President Donald Trump‘s legal team sent a cease-and-desist letter to Henry Holt and Co., the publisher of Michael Wolff‘s forthcoming Fire and Fury: Inside the Trump White House in order to block the book’s publication before it’s official release next week. According to Fox News, the letter was also sent to the publishing house’s president Steve Rubin and Wolff himself.
Let’s be clear: Blocking the release of Wolff’s book is something Trump simply cannot do.
Attempting to preemptively halt the publication of an unreleased book is not only a comically offensive and empty attack on basic notions of journalistic freedom, it’s also plainly unconstitutional. This is an exceedingly easy call.
Constitutional precedent here is very clear and can easily be explored in Supreme Court jurisprudence on the concept of prior restraint. In the 1976 case Nebraska Press Assn. v. Stuart, Justice Warren Burger, writing for the unanimous court, observed, “[P]rior restraints on speech and publication are the most serious and the least tolerable infringement on First Amendment rights.”
Stuart concerned the publication of information related to a criminal trial, however, the Supreme Court noted that the doctrine of prior restraint was particularly salient regarding issues concerning “communication of news and commentary on current events.” The only time prior restraint could be acceptable in such an instance–a criminal trial-like situation–is when reporting would constitute a “clear and present danger” to the possibility of a fair trial.
Obviously, Trump’s attempt to bar publication of Fire and Fury doesn’t jibe directly with the above facts, however, the legal reasoning in the Stuart case is relevant nonetheless and Justice Burger’s summary statement on prior restraint provides the most apt recitation of the Constitutional standard at issue here.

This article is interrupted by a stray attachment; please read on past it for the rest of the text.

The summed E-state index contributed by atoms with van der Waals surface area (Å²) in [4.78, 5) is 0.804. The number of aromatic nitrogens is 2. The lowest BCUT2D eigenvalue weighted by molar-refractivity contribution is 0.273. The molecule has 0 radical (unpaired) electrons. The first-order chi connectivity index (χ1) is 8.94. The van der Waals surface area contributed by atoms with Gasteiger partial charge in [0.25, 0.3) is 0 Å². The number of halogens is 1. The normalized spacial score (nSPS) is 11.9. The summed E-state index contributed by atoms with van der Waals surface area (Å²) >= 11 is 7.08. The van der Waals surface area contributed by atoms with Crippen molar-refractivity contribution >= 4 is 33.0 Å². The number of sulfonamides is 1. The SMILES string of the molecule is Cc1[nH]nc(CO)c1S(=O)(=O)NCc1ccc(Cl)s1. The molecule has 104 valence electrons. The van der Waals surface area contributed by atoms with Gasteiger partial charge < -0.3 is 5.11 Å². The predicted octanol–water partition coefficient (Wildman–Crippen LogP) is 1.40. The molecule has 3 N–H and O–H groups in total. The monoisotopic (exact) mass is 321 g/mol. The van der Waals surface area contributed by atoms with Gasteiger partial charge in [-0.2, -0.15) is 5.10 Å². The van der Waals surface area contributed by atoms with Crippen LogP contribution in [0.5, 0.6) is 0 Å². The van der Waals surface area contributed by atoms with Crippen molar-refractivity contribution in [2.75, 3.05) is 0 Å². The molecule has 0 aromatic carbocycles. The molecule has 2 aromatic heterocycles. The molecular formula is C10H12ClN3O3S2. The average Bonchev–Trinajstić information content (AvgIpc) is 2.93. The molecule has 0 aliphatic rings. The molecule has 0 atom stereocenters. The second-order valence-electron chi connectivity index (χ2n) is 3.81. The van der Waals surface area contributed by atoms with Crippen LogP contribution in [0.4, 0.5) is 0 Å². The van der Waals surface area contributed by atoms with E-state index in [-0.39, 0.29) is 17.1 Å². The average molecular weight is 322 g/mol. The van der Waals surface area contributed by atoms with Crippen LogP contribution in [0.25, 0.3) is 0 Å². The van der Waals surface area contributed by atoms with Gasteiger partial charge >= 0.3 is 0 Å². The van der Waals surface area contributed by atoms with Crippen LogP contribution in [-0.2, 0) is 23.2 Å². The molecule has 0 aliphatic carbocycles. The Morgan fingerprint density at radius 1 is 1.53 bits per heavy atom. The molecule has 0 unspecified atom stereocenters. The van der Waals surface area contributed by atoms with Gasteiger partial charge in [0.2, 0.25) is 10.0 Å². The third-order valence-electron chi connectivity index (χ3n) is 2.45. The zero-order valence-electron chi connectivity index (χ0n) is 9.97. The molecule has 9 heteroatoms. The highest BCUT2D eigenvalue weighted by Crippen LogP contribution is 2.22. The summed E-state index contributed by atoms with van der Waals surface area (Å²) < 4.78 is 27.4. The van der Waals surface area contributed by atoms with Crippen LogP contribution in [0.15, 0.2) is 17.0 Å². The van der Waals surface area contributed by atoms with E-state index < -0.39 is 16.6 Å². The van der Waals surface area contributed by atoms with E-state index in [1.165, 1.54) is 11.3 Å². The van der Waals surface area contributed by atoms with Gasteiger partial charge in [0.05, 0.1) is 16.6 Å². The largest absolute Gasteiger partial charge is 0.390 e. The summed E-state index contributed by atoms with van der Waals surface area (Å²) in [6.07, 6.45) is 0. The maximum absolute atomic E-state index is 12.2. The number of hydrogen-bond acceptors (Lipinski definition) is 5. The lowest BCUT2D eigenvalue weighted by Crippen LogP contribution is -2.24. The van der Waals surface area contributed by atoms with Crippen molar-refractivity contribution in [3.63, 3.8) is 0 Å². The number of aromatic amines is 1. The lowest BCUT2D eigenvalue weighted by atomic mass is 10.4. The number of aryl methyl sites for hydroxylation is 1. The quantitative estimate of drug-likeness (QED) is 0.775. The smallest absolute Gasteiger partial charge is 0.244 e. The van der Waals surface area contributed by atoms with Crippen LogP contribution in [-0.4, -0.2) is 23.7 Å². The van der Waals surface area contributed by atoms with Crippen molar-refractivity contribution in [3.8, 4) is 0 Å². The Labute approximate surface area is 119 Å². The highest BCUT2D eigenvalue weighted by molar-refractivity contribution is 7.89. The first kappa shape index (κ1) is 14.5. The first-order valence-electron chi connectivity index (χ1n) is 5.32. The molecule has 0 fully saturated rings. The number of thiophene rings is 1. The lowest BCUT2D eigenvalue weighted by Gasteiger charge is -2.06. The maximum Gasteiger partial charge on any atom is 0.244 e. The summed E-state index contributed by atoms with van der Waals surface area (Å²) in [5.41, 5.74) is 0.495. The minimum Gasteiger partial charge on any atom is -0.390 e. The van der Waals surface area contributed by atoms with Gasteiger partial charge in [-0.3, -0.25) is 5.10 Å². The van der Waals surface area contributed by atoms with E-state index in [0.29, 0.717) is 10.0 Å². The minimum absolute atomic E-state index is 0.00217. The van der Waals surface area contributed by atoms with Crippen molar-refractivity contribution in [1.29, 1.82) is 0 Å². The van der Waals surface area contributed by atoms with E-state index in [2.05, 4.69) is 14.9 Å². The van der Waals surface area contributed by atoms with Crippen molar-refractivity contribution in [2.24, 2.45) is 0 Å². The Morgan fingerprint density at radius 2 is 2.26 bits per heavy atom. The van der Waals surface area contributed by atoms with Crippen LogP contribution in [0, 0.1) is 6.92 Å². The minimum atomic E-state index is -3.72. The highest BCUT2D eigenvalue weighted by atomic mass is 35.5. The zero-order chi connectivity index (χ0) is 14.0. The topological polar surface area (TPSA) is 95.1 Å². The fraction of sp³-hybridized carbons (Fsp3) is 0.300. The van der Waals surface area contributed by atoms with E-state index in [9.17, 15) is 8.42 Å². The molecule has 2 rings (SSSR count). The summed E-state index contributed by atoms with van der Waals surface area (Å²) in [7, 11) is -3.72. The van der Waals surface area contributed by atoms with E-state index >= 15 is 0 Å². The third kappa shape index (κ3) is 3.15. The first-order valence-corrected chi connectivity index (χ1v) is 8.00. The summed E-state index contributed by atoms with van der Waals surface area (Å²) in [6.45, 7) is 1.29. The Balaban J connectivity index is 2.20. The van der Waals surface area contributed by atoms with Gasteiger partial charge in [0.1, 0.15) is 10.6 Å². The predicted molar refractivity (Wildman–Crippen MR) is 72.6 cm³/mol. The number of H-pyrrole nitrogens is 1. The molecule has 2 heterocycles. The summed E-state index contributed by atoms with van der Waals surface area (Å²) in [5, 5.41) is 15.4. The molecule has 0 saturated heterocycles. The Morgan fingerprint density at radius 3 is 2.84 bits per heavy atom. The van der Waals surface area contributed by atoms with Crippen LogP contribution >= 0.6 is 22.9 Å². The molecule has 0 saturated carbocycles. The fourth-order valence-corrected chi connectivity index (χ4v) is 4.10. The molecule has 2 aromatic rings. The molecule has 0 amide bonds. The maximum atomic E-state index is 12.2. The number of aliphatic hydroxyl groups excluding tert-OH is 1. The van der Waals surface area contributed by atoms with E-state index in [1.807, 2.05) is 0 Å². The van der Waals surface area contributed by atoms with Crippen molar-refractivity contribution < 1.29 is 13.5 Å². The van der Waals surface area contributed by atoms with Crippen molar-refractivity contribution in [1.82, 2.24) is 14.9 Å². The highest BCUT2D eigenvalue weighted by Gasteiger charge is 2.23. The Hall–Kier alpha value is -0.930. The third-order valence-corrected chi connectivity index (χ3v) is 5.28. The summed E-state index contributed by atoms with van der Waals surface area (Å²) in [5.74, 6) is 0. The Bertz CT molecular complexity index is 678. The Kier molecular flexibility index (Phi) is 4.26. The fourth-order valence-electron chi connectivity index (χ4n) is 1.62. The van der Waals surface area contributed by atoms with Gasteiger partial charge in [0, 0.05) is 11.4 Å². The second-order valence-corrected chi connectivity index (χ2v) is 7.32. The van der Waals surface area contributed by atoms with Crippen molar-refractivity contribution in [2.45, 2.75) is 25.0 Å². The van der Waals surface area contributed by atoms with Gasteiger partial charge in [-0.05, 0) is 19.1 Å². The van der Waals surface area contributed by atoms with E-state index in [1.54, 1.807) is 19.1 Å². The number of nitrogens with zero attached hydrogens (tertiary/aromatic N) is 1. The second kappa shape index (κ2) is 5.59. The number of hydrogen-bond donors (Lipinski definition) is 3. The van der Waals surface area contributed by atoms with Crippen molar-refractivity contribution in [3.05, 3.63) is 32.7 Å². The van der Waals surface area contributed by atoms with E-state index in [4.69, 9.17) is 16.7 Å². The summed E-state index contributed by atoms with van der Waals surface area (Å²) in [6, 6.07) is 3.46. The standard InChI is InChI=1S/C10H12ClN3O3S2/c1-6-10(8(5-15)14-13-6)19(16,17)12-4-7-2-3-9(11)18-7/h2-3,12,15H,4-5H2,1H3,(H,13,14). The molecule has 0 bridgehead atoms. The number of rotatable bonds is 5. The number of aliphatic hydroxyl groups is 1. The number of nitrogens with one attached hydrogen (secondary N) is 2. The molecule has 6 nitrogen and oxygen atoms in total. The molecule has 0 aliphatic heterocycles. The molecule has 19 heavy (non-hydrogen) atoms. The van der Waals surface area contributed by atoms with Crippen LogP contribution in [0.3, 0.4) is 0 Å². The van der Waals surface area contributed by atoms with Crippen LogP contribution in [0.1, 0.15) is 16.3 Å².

A more similar set of facts wouldn’t do Trump any better.
In the 1931 case Near v. Minnesota, the Supreme Court had the occasion to rule on a local ordinance which prohibited the publication of a “malicious, scandalous and defamatory newspaper.” The five-member majority, led by Chief Justice Charles Hughes, found the Minnesota law in blatant violation of the First Amendment–as applied to the states by the 14th Amendment. The only loopholes allowed for prior restraint of the press by the government resulting from Near are when the media intends to reveal critical military information, publish obscenity, or directly incite violence.
Here, Wolff’s book would probably quite easily be described as containing some malicious material. Certainly some of the book’s contents are salacious. And there’s already litigation regarding defamation. So, Near is perhaps the most on-point case here. And it completely eviscerates Trump’s position.
It doesn’t really need to be said, but in the interests of being thorough: nothing so-far-released in Wolff’s book contains information related to military strategy or troop movements. It does not appear to contain any sort of obscenity in the legal sense. And, at least so far, it doesn’t seem to be directly calling for violence.
There’s simply no plausible way Trump can win here. In fact, by sending the cease-and-desist letter–penned by Harvey Weinstein‘s former attorney Charles Harder–Trump is just making sure more people ultimately hear about and read Wolff’s book.
Trump may attempt to claim he’s not trying to silence Wolff as the government per se, but simply as a private citizen with a litigious streak and hurt feelings. But that argument doesn’t hold up to a scintilla of scrutiny. As the President of the United States, Trump doesn’t get to take his government hat off whenever it suits him. All of his actions–especially legal or quasi-legal actions–have the imprimatur of state power associated with him.
And, in any event, Trump’s heavy-handed attempt to squash Fire and Fury before thousands of Amazon orders ship is little more than the lawyer-written whinging of a wounded, stupid man.
[image via screengrab/CBS]